In treading the vexed borderland between ‘partnership’ and ‘employment’, the High Court has ruled that the former head of a law firm’s property department should not be exposed to a £1 million claim brought by a group of angry former clients.
The Solicitors’ Regulation Authority had intervened in the firm’s practice following an investigation into alleged misuse of client funds. A number of clients had launched proceedings, claiming that they had not been repaid substantial sums which they had invested in a scheme connected to bridging finance transactions.
The proceedings were brought against the firm itself and three named individuals, two of whom were its founding partners. However, a preliminary issue arose as to whether the third individual was a partner in the firm, or merely an employee who would have no personal liability to clients.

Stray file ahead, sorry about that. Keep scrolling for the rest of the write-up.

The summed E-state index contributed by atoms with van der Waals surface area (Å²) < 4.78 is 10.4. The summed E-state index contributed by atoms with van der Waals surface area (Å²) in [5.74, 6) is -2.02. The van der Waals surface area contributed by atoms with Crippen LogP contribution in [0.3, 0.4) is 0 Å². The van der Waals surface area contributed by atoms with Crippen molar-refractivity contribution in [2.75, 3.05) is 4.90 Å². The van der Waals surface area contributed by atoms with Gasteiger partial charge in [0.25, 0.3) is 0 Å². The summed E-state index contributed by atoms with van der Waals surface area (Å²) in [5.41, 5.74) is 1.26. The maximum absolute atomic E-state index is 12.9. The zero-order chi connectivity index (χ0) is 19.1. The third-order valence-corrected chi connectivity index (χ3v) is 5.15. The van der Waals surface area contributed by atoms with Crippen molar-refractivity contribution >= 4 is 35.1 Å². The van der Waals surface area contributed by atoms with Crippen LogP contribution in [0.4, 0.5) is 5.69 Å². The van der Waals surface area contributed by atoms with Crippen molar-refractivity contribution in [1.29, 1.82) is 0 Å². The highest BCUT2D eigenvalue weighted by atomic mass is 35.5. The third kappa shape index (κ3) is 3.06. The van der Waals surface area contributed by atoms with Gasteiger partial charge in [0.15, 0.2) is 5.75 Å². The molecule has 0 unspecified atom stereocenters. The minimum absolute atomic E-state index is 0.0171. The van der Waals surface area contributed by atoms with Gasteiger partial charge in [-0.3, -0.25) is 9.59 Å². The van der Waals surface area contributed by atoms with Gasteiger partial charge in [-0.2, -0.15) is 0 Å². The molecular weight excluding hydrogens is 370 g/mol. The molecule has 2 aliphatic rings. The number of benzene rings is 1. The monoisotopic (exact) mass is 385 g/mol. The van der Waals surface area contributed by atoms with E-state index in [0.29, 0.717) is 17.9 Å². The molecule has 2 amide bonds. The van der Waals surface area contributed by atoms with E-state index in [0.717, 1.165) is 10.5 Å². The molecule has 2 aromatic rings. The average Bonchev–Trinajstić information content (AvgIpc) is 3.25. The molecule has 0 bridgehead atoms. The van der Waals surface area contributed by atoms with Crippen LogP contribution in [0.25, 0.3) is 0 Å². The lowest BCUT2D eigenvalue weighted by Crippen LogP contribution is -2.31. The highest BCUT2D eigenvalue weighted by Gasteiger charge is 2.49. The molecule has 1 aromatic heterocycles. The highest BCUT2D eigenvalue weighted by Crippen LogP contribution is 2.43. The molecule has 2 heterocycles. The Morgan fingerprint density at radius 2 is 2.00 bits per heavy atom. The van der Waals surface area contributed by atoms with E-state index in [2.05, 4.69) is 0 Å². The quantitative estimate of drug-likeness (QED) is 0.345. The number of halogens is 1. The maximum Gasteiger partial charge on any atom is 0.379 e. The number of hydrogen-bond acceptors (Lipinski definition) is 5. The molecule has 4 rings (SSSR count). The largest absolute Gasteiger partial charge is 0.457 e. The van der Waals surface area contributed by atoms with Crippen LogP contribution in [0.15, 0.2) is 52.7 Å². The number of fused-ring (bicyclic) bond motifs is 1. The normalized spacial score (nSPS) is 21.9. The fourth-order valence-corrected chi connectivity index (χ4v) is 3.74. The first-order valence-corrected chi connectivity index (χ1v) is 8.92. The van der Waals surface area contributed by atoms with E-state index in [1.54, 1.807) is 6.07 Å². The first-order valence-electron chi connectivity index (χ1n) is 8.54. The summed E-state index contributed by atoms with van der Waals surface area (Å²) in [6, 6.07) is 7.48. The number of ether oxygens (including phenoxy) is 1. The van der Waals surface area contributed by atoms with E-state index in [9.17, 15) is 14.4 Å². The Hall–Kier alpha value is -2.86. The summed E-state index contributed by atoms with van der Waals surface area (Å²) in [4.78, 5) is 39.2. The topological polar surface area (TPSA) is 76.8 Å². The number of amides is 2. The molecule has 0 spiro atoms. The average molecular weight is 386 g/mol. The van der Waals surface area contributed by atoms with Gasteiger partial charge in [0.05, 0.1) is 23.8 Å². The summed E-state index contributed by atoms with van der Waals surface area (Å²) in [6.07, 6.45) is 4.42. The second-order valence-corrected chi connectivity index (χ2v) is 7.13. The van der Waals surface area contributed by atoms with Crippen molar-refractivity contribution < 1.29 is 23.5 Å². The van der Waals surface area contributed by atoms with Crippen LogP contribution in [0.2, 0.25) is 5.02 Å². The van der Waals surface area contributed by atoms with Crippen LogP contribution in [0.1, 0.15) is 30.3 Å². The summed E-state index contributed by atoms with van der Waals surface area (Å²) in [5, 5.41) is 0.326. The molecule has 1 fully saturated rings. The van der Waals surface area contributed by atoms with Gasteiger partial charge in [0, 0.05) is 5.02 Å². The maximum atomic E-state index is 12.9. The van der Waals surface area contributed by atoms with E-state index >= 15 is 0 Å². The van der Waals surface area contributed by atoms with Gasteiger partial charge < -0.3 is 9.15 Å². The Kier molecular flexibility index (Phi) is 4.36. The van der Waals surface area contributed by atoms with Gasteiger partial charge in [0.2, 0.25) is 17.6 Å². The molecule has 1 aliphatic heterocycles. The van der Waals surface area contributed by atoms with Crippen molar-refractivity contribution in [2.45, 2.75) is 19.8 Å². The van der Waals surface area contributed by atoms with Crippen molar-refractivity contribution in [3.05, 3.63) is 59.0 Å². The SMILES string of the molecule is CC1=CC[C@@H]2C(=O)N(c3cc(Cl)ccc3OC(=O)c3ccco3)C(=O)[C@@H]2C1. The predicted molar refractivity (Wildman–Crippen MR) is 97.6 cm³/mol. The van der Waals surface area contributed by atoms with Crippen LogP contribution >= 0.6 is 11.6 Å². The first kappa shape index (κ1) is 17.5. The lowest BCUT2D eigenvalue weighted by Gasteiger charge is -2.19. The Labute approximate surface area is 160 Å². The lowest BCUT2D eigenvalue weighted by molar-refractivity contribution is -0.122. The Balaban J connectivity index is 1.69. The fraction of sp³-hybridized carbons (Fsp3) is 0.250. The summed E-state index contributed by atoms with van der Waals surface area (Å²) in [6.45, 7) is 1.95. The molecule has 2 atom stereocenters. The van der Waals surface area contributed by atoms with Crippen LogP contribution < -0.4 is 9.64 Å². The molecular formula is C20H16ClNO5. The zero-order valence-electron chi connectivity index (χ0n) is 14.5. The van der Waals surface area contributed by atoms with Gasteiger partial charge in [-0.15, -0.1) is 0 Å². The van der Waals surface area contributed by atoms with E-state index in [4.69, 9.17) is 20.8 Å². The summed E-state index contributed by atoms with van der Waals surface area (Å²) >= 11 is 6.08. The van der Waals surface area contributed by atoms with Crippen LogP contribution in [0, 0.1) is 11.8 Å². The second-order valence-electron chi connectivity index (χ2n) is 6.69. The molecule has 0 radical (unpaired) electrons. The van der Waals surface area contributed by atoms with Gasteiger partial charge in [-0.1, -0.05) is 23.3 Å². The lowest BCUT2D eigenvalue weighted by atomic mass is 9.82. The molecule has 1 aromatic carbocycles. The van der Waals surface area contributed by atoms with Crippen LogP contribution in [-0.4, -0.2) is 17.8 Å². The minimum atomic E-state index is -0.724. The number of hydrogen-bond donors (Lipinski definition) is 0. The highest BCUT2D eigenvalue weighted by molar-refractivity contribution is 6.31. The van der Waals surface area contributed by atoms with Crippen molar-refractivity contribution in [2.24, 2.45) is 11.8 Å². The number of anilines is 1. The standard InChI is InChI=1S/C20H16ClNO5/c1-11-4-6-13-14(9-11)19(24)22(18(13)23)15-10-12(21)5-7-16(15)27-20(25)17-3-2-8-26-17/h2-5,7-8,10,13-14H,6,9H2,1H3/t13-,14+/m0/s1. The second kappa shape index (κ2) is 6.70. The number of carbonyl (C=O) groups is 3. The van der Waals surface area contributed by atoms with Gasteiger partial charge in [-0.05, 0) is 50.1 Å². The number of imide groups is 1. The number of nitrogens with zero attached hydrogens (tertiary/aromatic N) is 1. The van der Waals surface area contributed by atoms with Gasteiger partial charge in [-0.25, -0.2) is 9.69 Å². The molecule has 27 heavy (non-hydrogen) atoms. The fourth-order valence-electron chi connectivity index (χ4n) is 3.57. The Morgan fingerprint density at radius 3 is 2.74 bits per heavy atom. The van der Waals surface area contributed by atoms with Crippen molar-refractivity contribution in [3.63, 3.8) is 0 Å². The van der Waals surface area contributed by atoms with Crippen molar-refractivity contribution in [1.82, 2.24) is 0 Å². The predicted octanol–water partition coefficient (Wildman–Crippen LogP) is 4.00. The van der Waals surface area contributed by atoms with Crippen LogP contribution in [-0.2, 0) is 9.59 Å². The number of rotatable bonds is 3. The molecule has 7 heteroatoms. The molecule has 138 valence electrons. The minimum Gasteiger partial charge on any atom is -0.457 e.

In striking out the claim against that individual, the Court found that, despite his senior role within the firm, there was no real prospect of establishing that he was a partner. Although, following his appointment, he had been named as a partner on the firm’s note paper, he had subsequently resigned from that position because he suspected malpractice and felt that he could not trust his colleagues.
Dismissing the clients’ appeal against an earlier decision to like effect, the Court noted that the individual’s letter of appointment had made repeated use of the word ‘employment’. Arguments that he had held himself out as a partner and that clients were entitled to rely upon that were also rejected.